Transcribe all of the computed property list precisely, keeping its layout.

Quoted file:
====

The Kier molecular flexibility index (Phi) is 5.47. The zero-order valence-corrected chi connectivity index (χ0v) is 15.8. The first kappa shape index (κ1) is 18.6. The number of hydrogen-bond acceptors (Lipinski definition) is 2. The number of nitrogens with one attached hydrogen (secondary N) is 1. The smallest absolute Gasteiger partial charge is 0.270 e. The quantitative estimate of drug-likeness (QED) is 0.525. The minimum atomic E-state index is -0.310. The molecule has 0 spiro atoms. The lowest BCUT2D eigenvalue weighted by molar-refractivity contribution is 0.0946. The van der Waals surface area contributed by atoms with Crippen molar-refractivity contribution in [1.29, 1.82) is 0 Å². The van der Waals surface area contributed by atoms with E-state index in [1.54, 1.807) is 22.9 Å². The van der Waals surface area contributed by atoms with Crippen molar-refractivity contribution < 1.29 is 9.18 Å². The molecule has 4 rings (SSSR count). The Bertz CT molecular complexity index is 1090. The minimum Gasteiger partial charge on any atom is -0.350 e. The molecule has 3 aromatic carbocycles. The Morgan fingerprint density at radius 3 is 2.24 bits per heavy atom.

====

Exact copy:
The Kier molecular flexibility index (Phi) is 5.47. The zero-order valence-corrected chi connectivity index (χ0v) is 15.8. The first kappa shape index (κ1) is 18.6. The number of hydrogen-bond acceptors (Lipinski definition) is 2. The number of nitrogens with one attached hydrogen (secondary N) is 1. The smallest absolute Gasteiger partial charge is 0.270 e. The quantitative estimate of drug-likeness (QED) is 0.525. The minimum atomic E-state index is -0.310. The molecule has 0 spiro atoms. The lowest BCUT2D eigenvalue weighted by molar-refractivity contribution is 0.0946. The van der Waals surface area contributed by atoms with Crippen molar-refractivity contribution in [1.29, 1.82) is 0 Å². The van der Waals surface area contributed by atoms with E-state index in [1.54, 1.807) is 22.9 Å². The van der Waals surface area contributed by atoms with Crippen molar-refractivity contribution < 1.29 is 9.18 Å². The molecule has 4 rings (SSSR count). The Bertz CT molecular complexity index is 1090. The minimum Gasteiger partial charge on any atom is -0.350 e. The molecule has 3 aromatic carbocycles. The Morgan fingerprint density at radius 3 is 2.24 bits per heavy atom.